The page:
Kiss rocker Gene Simmons hails ‘insane’ visit to Houses of Parliament

The band’s singer and bassist described proceedings in the Commons chamber as ‘controlled chaos’.
The band’s singer and bassist described proceedings in the Commons chamber as ‘controlled chaos’.

Kiss star Gene Simmons said he witnessed “controlled chaos” during his “insane” visit to the Houses of Parliament to watch Prime Minister’s Questions.

The singer and bassist, in the UK for the band’s End Of The Road tour, was a guest of DUP MP Ian Paisley (North Antrim) and received a private tour before making his first trip into the Commons chamber.

Simmons described Parliament as “hallowed ground” in terms of democracy and was left in awe of the history of the building.

He also witnessed Labour deputy leader Angela Rayner challenge Deputy Prime Minister Oliver Dowden over the Government’s handling of the Covid inquiry, with the pair standing in while Prime Minister Rishi Sunak visits the US.

Simmons, who worked as a sixth-grade teacher before “I stuck my tongue out for a living” with Kiss, said “democracy is messy if you don’t know how to use it right”.

The bassist told the PA news agency: “Democracy is the only hope for mankind and the astonishing give and take of the monarchy, and existing, working democracy co-existing at the same time is fascinating, it’s almost like nowhere else in the world.”

Simmons, speaking in central lobby, added on the exchanges in the Commons: “What I just saw in there was controlled chaos. It was the clash of wills but respectful – the right honourable so and so, it was fascinating.

“In America, it’s like the middle finger is a salute. I think Americans can take a big lesson in civility in how to make democracy actually work and still respect the other side.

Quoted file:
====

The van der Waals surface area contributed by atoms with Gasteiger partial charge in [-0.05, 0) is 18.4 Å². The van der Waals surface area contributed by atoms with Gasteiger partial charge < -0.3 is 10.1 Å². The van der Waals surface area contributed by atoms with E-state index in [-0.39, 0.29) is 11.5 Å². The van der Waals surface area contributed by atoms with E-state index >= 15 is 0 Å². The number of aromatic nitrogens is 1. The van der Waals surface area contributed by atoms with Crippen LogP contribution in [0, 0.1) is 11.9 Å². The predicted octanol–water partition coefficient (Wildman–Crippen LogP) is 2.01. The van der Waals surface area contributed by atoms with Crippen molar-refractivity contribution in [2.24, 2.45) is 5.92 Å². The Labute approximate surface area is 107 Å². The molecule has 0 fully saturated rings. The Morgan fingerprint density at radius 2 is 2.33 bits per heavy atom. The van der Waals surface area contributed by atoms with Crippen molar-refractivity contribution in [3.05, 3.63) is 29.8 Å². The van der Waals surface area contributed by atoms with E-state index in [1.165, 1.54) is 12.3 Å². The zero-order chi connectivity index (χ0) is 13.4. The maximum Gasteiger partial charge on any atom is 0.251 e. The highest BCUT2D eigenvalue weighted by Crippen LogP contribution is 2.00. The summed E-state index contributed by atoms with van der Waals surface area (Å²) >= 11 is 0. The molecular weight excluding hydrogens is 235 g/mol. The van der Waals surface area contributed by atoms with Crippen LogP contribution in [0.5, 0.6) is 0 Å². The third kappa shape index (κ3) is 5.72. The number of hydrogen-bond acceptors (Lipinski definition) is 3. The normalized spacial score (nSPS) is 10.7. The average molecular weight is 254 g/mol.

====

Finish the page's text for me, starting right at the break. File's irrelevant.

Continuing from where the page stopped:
“It bears noting that the coin that you use in trade actually has two different faces that don’t resemble each other at all but they both lay claim to the sovereignty of the coin. They both have the right to say ‘I am that coin’.

Deputy Prime Minister Oliver Dowden
Deputy Prime Minister Oliver Dowden (House of Commons/UK Parliament/PA)

“Likewise, the person who disagrees with you has every right to say ‘This is my England as well’.”

Asked if he had visited Parliament before, Simmons said: “Never to Parliament – taught it to my students but never was physically here and I will tell you, touching a piece of granite that’s over 1,000-years-old is insane.

“America is so young and has no sense of history, everything over there is just fast, immediate, instant gratification and there’s no time to sit there and just gaze, I mean, look where you are – it’s insane. We’re standing on, in terms of democracy, hallowed ground.”

On plans for the rest of the day, Mr Paisley joked: “He’s doing a private concert as a DUP fundraiser – that’s a lie!”

Deputy Labour Party leader Angela Rayner
Deputy Labour Party leader Angela Rayner (House of Commons/UK Parliament/PA)

Asked about the final tour for Kiss, Simmons said: “You have got to have some dignity and pride, you’ve got to know when to get off the stage.”

Mr Paisley earlier explained: “Gene is a guest, he’s a real knowledgeable guy about the history of this place, he’s got a genuine interest both in the history and the theology behind all this stuff, and he’s had a private tour and he’s been able to visit Deputy Prime Minister’s question time.

“It’s great to have him here, an honour to have guests here and it’s great when they’re passionate and interested and they can tell the world about the importance of this building and democracy and what it means for people here.”